From Publishers Weekly
In this look at the history of American gangsters, the editors nicely balance chapters on the history of organized crime starting with the criminal "golden age" of the 1920s with a collection of archival photos. The money-shots here are dozens of photos depicting dead mobsters and victims: inspired by the style of famous crime photographer Weegee (who receives his own chapter), the book graphically illustrates the gory side of crime through bloody photos ranging from cowboy criminals like the Dalton gang to mob boss Paul Castellano's shooting in 1985. But the book isn't all blood and guts. Shorter sections on the elements of the gangster life from cars to clothes are equally successful in depicting the extravagant mob lifestyle; a chapter illustrating the lavish home of legendary L.A. mobster Mickey Cohen is a terrific look at American post-war domesticity super-sized by mob money and aggrandizement. While the prose is occasionally boiled a little too hard and the "reminiscence" by Elmore Leonard is a reprint of a slight if interesting biographical essay published in Life in 1990, the book delivers the requsite vicarious thrills.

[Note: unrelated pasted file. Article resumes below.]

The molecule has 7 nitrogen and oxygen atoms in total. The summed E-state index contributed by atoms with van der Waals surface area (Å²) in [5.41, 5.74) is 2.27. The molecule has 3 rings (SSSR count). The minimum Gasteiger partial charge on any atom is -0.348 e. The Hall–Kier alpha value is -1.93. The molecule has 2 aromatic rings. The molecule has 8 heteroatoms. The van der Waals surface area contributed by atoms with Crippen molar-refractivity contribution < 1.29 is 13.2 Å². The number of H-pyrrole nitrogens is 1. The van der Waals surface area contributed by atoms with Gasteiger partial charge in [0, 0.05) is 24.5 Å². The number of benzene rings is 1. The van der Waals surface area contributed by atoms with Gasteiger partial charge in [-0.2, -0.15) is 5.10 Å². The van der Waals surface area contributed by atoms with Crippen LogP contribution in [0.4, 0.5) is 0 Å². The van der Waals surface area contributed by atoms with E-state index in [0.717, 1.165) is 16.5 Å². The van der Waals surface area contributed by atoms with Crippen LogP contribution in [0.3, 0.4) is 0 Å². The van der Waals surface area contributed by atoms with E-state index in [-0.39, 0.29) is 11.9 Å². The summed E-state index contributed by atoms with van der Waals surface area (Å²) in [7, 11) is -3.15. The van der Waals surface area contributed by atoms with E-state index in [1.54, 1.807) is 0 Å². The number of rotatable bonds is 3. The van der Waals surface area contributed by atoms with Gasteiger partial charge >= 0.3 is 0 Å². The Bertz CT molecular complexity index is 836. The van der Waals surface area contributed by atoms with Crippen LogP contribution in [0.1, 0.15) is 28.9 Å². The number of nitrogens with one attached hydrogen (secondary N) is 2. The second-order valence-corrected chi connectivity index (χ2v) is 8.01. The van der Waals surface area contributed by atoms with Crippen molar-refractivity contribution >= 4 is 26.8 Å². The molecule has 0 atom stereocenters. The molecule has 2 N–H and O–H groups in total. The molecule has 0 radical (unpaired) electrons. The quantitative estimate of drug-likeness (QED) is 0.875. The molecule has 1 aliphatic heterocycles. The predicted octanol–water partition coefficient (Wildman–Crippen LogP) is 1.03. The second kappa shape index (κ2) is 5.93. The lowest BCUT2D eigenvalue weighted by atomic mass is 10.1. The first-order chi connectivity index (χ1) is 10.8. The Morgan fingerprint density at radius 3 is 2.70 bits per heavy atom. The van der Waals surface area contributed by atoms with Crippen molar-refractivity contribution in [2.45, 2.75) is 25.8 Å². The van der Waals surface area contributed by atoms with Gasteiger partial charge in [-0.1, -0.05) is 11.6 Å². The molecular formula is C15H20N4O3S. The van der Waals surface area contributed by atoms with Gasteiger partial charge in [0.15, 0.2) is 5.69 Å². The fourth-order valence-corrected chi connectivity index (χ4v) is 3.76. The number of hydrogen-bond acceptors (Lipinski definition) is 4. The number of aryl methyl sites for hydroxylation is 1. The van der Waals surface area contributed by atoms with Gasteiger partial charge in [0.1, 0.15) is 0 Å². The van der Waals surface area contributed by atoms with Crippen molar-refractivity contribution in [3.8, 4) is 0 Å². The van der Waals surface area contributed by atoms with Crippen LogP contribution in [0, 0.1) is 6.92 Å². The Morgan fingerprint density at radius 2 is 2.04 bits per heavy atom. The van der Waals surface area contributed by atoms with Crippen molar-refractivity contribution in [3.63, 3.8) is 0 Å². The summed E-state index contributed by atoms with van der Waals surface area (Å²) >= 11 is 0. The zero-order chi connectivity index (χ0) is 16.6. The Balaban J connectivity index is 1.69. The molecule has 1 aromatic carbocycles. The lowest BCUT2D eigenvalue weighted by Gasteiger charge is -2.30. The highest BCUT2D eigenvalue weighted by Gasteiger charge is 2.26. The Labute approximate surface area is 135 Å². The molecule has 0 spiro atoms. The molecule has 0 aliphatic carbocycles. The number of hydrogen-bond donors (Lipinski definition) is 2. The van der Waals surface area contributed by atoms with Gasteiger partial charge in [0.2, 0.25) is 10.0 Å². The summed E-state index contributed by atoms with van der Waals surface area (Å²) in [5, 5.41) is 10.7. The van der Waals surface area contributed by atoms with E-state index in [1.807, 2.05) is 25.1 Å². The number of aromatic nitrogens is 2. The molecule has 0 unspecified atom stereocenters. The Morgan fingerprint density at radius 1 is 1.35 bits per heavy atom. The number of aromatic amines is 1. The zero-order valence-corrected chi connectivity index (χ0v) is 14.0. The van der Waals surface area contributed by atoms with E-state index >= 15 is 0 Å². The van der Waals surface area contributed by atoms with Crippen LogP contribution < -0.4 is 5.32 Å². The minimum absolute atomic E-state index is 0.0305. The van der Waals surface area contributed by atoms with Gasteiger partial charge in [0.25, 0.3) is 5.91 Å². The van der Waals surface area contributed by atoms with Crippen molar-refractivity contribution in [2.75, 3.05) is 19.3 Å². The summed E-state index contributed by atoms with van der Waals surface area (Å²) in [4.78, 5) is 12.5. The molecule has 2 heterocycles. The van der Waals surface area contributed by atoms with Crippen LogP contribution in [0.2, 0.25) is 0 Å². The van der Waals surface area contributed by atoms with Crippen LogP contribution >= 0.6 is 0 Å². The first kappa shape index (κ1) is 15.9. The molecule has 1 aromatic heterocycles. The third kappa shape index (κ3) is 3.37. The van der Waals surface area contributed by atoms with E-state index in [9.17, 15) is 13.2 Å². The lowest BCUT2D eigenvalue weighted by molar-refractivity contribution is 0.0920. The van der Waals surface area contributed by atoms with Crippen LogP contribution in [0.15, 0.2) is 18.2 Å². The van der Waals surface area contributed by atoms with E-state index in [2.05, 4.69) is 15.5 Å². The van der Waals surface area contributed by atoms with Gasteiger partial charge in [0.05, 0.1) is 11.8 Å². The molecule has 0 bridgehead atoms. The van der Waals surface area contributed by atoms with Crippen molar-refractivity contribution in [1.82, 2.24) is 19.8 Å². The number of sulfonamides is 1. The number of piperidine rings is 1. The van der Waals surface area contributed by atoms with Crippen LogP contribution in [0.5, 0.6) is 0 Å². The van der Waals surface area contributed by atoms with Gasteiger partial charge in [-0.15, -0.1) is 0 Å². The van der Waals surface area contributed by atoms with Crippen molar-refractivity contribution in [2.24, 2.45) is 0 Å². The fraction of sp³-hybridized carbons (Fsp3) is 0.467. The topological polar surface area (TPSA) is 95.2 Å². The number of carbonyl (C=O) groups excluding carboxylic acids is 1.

Copyright 2002 Reed Business Information, Inc.